A GREENOCK priest has spoken about his role as the official exorcist of the Roman Catholic Church in Scotland.

Father John Bollan has not yet had to perform a 'full' exorcism - the mysterious ritual mythologised by infamous horror movie The Exorcist, which the church believes can expel demons in possession of a human being.

But according to the Vatican, demand worldwide is on the rise and it has just started training 50 new priests as exorcists as a result.

Exorcism exists on a spectrum of what Father Bollan calls 'interventions', with different stages of possession where demons beset a human being rather than possess them.

The church also deals with 'infestations', instances where a home or an object is, for want of a better word, haunted.

Father Bollan said: “The most dramatic incidence of a problem I dealt with in a house concerned people who are not the least bit suggestible, they were doctors, in fact.

“This family, over a period of time was worn down and became ill as a result of what was going on.

“Very often in this kind of ministry you arrive just after something’s happened, or you happen to leave just before it happens but in this particular case there were things happening while I was there – noises coming from within stone walls, the family pets becoming highly agitated.

"I remember, because it was the middle of a scorching summer, being enveloped in a pocket of icy air.

"There were footsteps in the house on one occasion when I was the only person there.

“Some of the other things in connection with that specific case were genuinely frightening, because everything that you are used to tells you this shouldn’t happen - it’s subverting the laws of physics, it’s subverting your understanding of how you think and how you know the universe works. That’s what gets you. It’s because it turns upside down your understanding of how nature works and how gravity works. It’s a curiosity, and it’s an unsettling experience.”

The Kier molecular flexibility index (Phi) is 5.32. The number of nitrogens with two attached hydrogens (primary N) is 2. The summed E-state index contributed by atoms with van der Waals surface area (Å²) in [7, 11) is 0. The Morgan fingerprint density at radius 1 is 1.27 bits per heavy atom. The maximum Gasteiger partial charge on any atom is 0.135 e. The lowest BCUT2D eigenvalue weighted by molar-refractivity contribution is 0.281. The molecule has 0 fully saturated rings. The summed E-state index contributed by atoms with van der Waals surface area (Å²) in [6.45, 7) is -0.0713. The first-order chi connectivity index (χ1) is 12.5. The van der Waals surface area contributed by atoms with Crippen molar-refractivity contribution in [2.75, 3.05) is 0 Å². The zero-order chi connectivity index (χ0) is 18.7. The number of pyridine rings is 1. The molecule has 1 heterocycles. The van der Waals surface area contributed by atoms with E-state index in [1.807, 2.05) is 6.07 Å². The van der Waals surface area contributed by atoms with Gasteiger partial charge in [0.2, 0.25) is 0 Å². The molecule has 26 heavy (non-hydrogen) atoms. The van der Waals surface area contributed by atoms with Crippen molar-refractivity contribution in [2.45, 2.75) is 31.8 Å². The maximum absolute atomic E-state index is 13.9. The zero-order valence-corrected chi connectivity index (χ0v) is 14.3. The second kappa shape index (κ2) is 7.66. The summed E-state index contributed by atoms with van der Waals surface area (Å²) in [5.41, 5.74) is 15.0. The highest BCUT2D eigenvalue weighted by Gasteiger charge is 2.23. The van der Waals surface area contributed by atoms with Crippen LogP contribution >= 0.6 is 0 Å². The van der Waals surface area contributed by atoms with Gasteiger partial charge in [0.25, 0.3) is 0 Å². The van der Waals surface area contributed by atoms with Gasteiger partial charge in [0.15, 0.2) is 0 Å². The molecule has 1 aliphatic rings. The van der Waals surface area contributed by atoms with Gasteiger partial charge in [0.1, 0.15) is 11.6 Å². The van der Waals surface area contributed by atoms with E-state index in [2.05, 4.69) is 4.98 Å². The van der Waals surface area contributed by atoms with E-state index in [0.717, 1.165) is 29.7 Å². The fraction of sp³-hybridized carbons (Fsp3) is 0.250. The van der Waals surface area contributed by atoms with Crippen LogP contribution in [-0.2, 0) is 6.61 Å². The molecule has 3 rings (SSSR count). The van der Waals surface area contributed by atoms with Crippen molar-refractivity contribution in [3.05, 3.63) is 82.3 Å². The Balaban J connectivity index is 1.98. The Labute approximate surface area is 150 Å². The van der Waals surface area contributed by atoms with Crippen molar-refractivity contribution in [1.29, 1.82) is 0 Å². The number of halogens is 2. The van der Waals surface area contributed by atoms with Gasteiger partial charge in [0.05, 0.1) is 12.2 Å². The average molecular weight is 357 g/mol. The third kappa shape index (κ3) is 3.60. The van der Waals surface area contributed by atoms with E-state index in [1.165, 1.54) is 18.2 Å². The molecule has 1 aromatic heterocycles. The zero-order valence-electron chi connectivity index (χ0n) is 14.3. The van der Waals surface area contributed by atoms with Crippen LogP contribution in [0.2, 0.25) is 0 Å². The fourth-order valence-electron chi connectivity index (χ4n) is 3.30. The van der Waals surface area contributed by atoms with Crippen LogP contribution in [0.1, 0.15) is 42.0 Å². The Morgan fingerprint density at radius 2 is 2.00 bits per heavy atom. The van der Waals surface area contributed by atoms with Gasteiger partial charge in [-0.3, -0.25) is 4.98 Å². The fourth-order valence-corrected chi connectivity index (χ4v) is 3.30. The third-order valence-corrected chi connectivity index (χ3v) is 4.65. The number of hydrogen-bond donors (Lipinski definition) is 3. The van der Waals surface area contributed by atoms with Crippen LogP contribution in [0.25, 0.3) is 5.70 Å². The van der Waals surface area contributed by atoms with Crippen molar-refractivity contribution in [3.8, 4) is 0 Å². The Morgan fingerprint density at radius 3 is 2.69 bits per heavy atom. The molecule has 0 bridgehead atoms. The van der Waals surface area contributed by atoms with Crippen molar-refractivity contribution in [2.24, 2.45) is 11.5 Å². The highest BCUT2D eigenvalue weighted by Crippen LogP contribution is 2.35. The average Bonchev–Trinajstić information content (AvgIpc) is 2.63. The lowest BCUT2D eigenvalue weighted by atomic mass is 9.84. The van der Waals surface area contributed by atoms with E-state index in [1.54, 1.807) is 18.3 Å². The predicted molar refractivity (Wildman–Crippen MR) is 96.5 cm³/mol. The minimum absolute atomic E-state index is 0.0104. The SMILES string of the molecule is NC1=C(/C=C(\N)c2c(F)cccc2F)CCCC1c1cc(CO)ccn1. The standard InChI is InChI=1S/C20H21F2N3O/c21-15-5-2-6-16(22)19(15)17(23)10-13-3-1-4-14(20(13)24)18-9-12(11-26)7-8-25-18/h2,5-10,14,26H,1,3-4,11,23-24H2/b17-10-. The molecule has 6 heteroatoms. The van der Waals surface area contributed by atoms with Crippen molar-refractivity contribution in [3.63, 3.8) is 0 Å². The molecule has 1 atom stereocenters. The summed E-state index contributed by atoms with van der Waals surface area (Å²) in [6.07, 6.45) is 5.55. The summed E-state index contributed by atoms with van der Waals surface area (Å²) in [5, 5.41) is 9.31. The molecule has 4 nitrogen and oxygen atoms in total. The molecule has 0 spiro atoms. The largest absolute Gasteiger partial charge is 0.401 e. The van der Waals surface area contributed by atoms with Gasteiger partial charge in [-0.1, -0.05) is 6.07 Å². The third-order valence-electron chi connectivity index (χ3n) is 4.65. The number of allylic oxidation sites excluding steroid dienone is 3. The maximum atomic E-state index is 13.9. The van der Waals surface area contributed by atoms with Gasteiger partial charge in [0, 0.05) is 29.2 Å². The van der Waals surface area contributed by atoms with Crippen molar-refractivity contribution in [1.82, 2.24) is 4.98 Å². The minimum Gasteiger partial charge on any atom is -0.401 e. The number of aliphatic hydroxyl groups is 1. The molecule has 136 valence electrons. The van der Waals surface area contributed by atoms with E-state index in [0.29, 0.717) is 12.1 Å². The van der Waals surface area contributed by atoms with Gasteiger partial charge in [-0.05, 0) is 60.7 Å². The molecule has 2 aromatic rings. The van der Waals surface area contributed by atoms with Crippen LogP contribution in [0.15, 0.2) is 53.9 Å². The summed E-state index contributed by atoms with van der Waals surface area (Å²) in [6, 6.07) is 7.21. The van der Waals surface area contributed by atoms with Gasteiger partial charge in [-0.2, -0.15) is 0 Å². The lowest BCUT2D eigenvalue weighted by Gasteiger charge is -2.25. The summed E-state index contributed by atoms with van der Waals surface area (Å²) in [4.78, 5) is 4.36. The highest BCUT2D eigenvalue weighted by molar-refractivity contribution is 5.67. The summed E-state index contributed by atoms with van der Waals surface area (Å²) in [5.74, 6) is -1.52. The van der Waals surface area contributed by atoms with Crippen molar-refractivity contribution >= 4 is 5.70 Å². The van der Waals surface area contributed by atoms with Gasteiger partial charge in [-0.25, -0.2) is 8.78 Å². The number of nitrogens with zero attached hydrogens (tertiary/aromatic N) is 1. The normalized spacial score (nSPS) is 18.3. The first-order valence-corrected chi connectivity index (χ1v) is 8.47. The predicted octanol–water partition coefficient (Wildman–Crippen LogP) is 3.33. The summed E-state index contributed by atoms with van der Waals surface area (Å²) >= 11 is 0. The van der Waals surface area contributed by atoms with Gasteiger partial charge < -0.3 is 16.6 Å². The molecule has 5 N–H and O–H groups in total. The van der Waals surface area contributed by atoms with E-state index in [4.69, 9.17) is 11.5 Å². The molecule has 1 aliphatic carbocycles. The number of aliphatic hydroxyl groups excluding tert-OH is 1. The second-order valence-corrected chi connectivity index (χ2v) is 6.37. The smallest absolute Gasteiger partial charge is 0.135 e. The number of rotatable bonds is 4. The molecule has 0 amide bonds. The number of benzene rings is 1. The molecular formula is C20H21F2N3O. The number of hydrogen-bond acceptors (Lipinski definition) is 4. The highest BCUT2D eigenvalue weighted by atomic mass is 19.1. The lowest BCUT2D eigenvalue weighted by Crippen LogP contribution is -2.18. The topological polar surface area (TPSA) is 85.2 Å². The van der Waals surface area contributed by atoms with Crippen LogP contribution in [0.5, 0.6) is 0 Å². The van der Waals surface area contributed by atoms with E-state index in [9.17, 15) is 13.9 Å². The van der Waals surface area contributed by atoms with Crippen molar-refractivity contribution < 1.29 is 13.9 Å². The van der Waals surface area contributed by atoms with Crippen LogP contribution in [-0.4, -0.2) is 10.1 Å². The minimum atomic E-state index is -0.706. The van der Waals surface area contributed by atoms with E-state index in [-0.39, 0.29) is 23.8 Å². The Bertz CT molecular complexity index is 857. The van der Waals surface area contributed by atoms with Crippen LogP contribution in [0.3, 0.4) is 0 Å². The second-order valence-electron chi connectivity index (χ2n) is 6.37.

While fictional depictions of the dark spiritual world often focus on demonic possession, Catholicism believes it is most often preceded by demonic oppression.

Fr Bollan said: “Oppression is where you’re being picked upon, it’s like being bullied by something or someone you can’t see. It’s about being undermined in terms of how you see yourself, how you see your life, how you see your relationships and so on. It’s not simply in that psychological sense of having depression or having a negative mindset, I don’t want to blur those, it’s a spiritual undermining of all that’s good in your life.

“Possession is where the person’s freedom, the person’s identity, becomes constrained. There are obviously some parallels with personality disorders, but this is something else coming in and taking control of their lives and taking control of their relationships and in a much more dramatic way.”

According to the church, signs of possession which set it apart from mental health disorders include supernatural knowledge.

Father Bollan says he remembers a priest who once taught him in Rome who would often shed his priestly clothes when meeting possible sufferers, or hide holy communion in his pocket, and if a dark force was indeed present the demonic being would have instant knowledge of the eucharist in his pocket, and react aggressively.

Fr Bollan says when he is approached by anyone with concerns about demonic oppression or possession, a thorough medical investigation is his first priority. Only when medical and psychological explanations have been ruled out will the church intervene, he says, and if a case does lead to an exorcism, the church requires the presence of both a doctor and a psychologist.

The St Joseph's priest – who has a degree in psychology, a masters in spirituality and a history PhD - believes his main strengths lie on the investigative side, or 'spade work', as he calls it.

He said: “Sometimes people are living in abject poverty and they’re living in a standard of housing that is really not fit for habitation.

“Sometimes one gets the sense that it is a way to try and co-opt the church into applying pressure onto a councillor or housing association to get out of there – admittedly it’s a fairly desperate attempt, but that can be part of it, so it is important to go and spend time with people when they say they’re experiencing something.

“While people might be sceptical of the whole process, what they might not realise is that there’s a very careful analysis that goes on, and it involves medical personnel and psychologists.”

Once social problems and medical explanations have been ruled out, if Father Bollan believes he has a real case on his hands he sends a report to the Bishop and recommends a course of action.

Over 15 years, he's dealt with just 15 credible cases, and while he’s never had to perform a full exorcism, he has witnessed apparent possessions.

He said: “I’ve been involved in praying with and praying over people who are being disturbed, and their reaction to being prayed over was similar in some respects to what people report in full blown exorcisms."